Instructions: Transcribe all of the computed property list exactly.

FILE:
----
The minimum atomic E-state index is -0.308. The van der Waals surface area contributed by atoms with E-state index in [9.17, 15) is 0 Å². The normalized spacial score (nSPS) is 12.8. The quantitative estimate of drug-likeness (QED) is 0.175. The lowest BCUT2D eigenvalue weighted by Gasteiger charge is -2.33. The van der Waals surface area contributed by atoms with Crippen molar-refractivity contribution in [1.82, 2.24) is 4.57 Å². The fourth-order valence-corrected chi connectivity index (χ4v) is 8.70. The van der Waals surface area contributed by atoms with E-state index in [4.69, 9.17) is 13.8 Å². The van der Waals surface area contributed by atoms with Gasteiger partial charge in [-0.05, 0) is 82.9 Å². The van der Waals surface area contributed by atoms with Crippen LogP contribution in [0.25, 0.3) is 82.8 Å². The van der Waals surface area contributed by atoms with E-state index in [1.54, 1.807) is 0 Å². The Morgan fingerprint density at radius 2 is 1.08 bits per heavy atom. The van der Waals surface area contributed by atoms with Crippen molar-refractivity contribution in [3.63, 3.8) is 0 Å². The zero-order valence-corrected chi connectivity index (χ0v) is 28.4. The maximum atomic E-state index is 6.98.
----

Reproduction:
The minimum atomic E-state index is -0.308. The van der Waals surface area contributed by atoms with E-state index in [9.17, 15) is 0 Å². The normalized spacial score (nSPS) is 12.8. The quantitative estimate of drug-likeness (QED) is 0.175. The lowest BCUT2D eigenvalue weighted by Gasteiger charge is -2.33. The van der Waals surface area contributed by atoms with Crippen molar-refractivity contribution in [1.82, 2.24) is 4.57 Å². The fourth-order valence-corrected chi connectivity index (χ4v) is 8.70. The van der Waals surface area contributed by atoms with E-state index in [4.69, 9.17) is 13.8 Å². The van der Waals surface area contributed by atoms with Gasteiger partial charge in [-0.05, 0) is 82.9 Å². The van der Waals surface area contributed by atoms with Crippen LogP contribution in [0.25, 0.3) is 82.8 Å². The van der Waals surface area contributed by atoms with E-state index in [1.54, 1.807) is 0 Å². The Morgan fingerprint density at radius 2 is 1.08 bits per heavy atom. The van der Waals surface area contributed by atoms with Crippen molar-refractivity contribution in [3.63, 3.8) is 0 Å². The zero-order valence-corrected chi connectivity index (χ0v) is 28.4. The maximum atomic E-state index is 6.98.